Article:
How Uncertainty Leads to Learning
Teaching is a “cultural activity,” the TIMSS researchers concluded. We absorb its daily routines through our experiences as K–12 students — and by the time we lead our own classrooms, they guide our actions without our even realizing it. In United States classrooms, for example, our routines generally seek and reward “right answers.”
Yet from country to country, such cultural traditions vary. (For evidence, just browse through 54 full-length classroom videos and transcripts that the TIMSS researchers have made freely available to the public.)
The Japanese math class mentioned earlier began with the teacher posing the problem of irregular plots of land. Students worked on their own for about 15 minutes, and then they sought out peers to help build on their ideas.
“As they’re working,” Stigler pointed out, “each time the teacher sees a unique solution to the problem, he has them put their solution up on the board.” At the end of the lesson, with the board covered with students’ ideas, the teacher summarized each different method. That done, he posed another problem—related to the first, but a little bit harder. Instead of explaining, he again let students make their own connections.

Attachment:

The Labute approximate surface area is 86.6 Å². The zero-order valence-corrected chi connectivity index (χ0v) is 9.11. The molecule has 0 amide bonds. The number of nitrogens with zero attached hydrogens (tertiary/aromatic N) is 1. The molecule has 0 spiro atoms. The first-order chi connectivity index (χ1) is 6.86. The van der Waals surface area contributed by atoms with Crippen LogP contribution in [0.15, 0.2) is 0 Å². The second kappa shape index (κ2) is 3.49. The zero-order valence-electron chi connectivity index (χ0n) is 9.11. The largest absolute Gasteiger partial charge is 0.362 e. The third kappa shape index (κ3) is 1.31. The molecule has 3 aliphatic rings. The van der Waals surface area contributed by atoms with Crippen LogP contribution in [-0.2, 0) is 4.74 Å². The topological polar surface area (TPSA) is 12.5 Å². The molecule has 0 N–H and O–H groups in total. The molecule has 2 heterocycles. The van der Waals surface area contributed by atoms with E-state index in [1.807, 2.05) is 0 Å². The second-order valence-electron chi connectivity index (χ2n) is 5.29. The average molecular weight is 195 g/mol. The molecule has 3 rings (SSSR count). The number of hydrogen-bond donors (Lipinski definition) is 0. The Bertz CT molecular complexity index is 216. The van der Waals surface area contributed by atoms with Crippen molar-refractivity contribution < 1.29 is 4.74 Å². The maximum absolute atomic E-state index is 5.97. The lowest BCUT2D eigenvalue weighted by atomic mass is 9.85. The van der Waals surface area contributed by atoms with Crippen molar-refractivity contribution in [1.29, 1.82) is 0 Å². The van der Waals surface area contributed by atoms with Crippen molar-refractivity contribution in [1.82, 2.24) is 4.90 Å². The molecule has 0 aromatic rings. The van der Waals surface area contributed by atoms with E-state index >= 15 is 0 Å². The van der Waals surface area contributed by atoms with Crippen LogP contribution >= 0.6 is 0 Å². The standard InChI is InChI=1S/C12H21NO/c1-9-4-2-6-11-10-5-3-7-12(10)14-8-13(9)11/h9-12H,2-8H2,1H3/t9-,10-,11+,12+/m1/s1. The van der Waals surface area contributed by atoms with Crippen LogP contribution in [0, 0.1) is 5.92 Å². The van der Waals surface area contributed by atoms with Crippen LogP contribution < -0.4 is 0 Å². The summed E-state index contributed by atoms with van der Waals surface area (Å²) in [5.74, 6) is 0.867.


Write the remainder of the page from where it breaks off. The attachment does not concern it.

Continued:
Situations like this, in which students grapple with uncertainty, actually heighten the learning process, said cognitive scientist Andrea Chiba, who co-directs the NSF Science of Learning Center at the University of California in San Diego. For example, in the eighth-grade hydroponics project featured in our last article, Dr. Chiba noted that the teacher’s minimal knowledge of that topic lent energy to the students’ own research.
Building Capacity for Productive Struggle
Teachers and students alike often feel uncomfortable with the struggles of not knowing. Most U.S. students have grown up with assessments on which they must quickly deliver the right answers. And for teachers, it takes considerable self-awareness to manage the urge to “fix” things, by offering hints or procedural answers when a learner struggles.
As they take a broader perspective on frustration, however, both teachers and students can develop tolerance for what some call “the zone of productive discomfort” — and come to see its value.